A dispersion is prepared by placing 120 g of de-ionized water in a metal beaker at 50° C. and adding, with stirring by a 60 mm dissolver disk/blade at 900 revolutions per minute, 2.40 grams of polyvinyl alcohol that has a molecular mass in the range of 13,000 to 23,000 g/mol and is 87-89% hydrolyzed. The metal beaker is a double-walled metal beaker of 80 millimeters interior diameter and 500 ml capacity, combined with a programmable thermostat. To the colloidal dispersion is added 1.63 g of crystalline IPBC particles, having a maximum particle size of less than 40 microns, to produce an aqueous suspension.

An organic liquid phase is prepared by placing 49.57 grams of ethyl acetate in a round-bottom flask and heating to 50° C. PMMA in the amount of 4.90 grams is added to the ethyl acetate and the mixture is stirred while the PMMA is completely dissolved. Acetone in the amount of 2.35 grams is also introduced into the organic liquid phase at this point. An UV absorber and/or a HALS may optionally be added to either of the liquid phases, preferably added to the organic liquid phase.

The organic liquid phase is blended with the aqueous suspension in the metal beaker by stirring at 900-1200 revolutions per minute for 60 minutes at 50 degrees C. Microparticles encasing IPBC are produced. The microparticles are composed of about 25 wt % IPBC and about 75 wt % PMMA.

The contents of the metal beaker are cooled to room temperature over a period of thirty minutes. Water in the amount of 100 grams is added to the metal beaker. The microparticles are separated from the balance of the metal beaker contents by filtration, are washed with de-ionized water and are dried. Approximately 6.5 grams of microparticles are recovered.

Preparative Example B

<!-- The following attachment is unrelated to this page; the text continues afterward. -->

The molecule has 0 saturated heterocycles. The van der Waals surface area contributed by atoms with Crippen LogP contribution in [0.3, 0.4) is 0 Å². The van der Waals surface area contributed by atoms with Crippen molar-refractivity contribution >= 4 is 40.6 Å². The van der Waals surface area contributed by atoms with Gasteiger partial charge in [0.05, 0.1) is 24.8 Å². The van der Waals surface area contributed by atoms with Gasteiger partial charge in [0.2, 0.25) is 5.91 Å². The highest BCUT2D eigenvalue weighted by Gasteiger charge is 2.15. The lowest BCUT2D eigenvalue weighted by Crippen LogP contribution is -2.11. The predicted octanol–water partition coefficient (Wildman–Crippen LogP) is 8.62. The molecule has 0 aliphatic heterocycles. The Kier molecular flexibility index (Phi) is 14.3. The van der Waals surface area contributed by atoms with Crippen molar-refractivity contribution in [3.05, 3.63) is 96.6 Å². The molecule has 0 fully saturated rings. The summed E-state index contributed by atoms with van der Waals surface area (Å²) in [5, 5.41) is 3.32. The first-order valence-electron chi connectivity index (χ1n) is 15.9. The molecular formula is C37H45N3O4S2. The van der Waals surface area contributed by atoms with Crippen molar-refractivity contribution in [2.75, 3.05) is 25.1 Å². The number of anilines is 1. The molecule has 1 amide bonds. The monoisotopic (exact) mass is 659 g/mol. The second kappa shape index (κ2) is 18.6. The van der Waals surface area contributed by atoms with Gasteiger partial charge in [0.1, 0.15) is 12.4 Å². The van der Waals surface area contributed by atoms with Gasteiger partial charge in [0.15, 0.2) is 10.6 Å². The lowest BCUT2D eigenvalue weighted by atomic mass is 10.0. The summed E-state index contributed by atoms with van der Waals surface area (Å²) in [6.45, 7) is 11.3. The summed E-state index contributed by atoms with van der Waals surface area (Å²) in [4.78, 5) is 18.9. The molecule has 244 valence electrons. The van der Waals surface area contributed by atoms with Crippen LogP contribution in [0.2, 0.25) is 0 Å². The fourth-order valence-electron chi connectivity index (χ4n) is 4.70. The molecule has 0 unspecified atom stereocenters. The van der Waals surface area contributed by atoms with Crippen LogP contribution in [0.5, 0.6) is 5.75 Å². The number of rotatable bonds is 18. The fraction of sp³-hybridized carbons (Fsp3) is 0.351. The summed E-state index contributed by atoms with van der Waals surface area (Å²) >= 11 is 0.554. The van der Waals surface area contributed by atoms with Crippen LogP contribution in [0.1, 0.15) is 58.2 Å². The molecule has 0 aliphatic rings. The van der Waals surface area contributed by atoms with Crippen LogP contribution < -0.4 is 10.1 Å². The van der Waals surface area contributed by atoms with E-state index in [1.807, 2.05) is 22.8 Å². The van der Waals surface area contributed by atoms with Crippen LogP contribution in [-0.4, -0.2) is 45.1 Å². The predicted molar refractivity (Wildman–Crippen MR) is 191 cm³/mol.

Inventive Process for Making Microparticles

The following raw ingredients are assembled in the following amounts:

Ingredientgramswt %
Poly(methyl methacrylate) - MW 350,0004.901.73
Ethyl acetate49.5717.50
IPBC aqueous dispersion (contains 40% IPBC)4.061.43
Acetone (optional)2.350.83
De-ionized water220.0077.66
Poly(vinyl alcohol) - MW 13,000-23,000, 87-89%2.400.85
hydrolyzed

The procedure described above in Preparative Example A is performed, except that a) 4.06 grams of a 40% aqueous dispersion containing 1.63 g of IPBC particles is added to the aqueous phase, rather than employing 1.63 grams of pre-milled IPBC crystalline particles; and b) the organic phase is blended with the dispersion by stirring at about 900-1200 or alternatively at about 2800 revolutions per minute; and c) a defoamer may optionally be added during this stirring; and d) in addition an UV absorber and/or a HALS may optionally be added.

It is observed that at a stirring rate of about 2800 rpm more than 80% of the recovered microparticles are significantly smaller than 100 microns.

Preparative Example C

Inventive Process for Making Microparticles

The following raw ingredients are assembled in the following amounts:

Ingredientgramswt %
Poly(methyl methacrylate) - MW 350,0004.901.74
Ethyl acetate49.5717.65
IPBC crystalline particles (contains >98% IPBC)1.630.58
Acetone (optional)2.350.84
De-ionized water220.0078.34
Poly(vinyl alcohol) - MW 13,000-23,000, 87-89%2.400.85
hydrolyzed

The procedure described above in Preparative Example A is performed, except that a) 1.63 g of IPBC particles are dissolved together with the PMMA polymer in the organic liquid phase, rather than suspended in the aqueous liquid phase; b) a defoamer may optionally be added during this stirring; and c) an UV absorber and/or a HALS may optionally be added to the organic liquid phase.